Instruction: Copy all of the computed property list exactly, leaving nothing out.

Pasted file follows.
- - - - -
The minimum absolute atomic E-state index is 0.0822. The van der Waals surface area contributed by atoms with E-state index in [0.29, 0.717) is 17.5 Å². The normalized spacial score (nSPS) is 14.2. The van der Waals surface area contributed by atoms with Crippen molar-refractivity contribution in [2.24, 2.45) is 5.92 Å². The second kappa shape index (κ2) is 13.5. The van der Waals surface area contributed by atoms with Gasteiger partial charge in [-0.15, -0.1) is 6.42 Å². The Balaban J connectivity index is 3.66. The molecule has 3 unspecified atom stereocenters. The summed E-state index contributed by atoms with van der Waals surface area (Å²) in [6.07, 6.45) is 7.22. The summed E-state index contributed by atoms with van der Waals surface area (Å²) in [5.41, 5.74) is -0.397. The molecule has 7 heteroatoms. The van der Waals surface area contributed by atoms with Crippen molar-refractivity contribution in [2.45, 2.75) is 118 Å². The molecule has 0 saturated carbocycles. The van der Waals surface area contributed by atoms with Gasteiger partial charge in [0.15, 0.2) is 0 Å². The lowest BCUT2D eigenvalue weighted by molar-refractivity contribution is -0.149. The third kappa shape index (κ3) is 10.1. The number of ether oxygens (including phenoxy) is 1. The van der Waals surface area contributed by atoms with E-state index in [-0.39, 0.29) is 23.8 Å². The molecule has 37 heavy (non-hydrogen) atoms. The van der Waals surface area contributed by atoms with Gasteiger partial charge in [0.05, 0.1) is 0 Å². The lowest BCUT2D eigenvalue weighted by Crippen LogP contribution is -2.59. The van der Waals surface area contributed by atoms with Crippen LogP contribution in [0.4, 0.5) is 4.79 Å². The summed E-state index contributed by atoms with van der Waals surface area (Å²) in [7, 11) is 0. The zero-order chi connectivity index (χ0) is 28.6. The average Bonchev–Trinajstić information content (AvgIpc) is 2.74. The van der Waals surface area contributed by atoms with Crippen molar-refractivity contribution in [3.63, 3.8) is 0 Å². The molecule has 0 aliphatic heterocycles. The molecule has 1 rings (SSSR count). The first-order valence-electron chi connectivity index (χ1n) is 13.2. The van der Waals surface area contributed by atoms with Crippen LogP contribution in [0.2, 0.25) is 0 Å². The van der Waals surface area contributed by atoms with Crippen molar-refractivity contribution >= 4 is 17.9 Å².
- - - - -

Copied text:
The minimum absolute atomic E-state index is 0.0822. The van der Waals surface area contributed by atoms with E-state index in [0.29, 0.717) is 17.5 Å². The normalized spacial score (nSPS) is 14.2. The van der Waals surface area contributed by atoms with Crippen molar-refractivity contribution in [2.24, 2.45) is 5.92 Å². The second kappa shape index (κ2) is 13.5. The van der Waals surface area contributed by atoms with Gasteiger partial charge in [-0.15, -0.1) is 6.42 Å². The Balaban J connectivity index is 3.66. The molecule has 3 unspecified atom stereocenters. The summed E-state index contributed by atoms with van der Waals surface area (Å²) in [6.07, 6.45) is 7.22. The summed E-state index contributed by atoms with van der Waals surface area (Å²) in [5.41, 5.74) is -0.397. The molecule has 7 heteroatoms. The van der Waals surface area contributed by atoms with Crippen molar-refractivity contribution in [2.45, 2.75) is 118 Å². The molecule has 0 saturated carbocycles. The van der Waals surface area contributed by atoms with Gasteiger partial charge in [0.15, 0.2) is 0 Å². The lowest BCUT2D eigenvalue weighted by molar-refractivity contribution is -0.149. The third kappa shape index (κ3) is 10.1. The number of ether oxygens (including phenoxy) is 1. The van der Waals surface area contributed by atoms with E-state index in [-0.39, 0.29) is 23.8 Å². The molecule has 37 heavy (non-hydrogen) atoms. The van der Waals surface area contributed by atoms with Gasteiger partial charge in [0.05, 0.1) is 0 Å². The lowest BCUT2D eigenvalue weighted by Crippen LogP contribution is -2.59. The van der Waals surface area contributed by atoms with Crippen LogP contribution in [0.4, 0.5) is 4.79 Å². The summed E-state index contributed by atoms with van der Waals surface area (Å²) in [7, 11) is 0. The zero-order chi connectivity index (χ0) is 28.6. The average Bonchev–Trinajstić information content (AvgIpc) is 2.74. The van der Waals surface area contributed by atoms with Crippen molar-refractivity contribution in [3.63, 3.8) is 0 Å². The molecule has 0 aliphatic heterocycles. The molecule has 1 rings (SSSR count). The first-order valence-electron chi connectivity index (χ1n) is 13.2. The van der Waals surface area contributed by atoms with Crippen LogP contribution in [0.2, 0.25) is 0 Å². The van der Waals surface area contributed by atoms with Crippen molar-refractivity contribution >= 4 is 17.9 Å².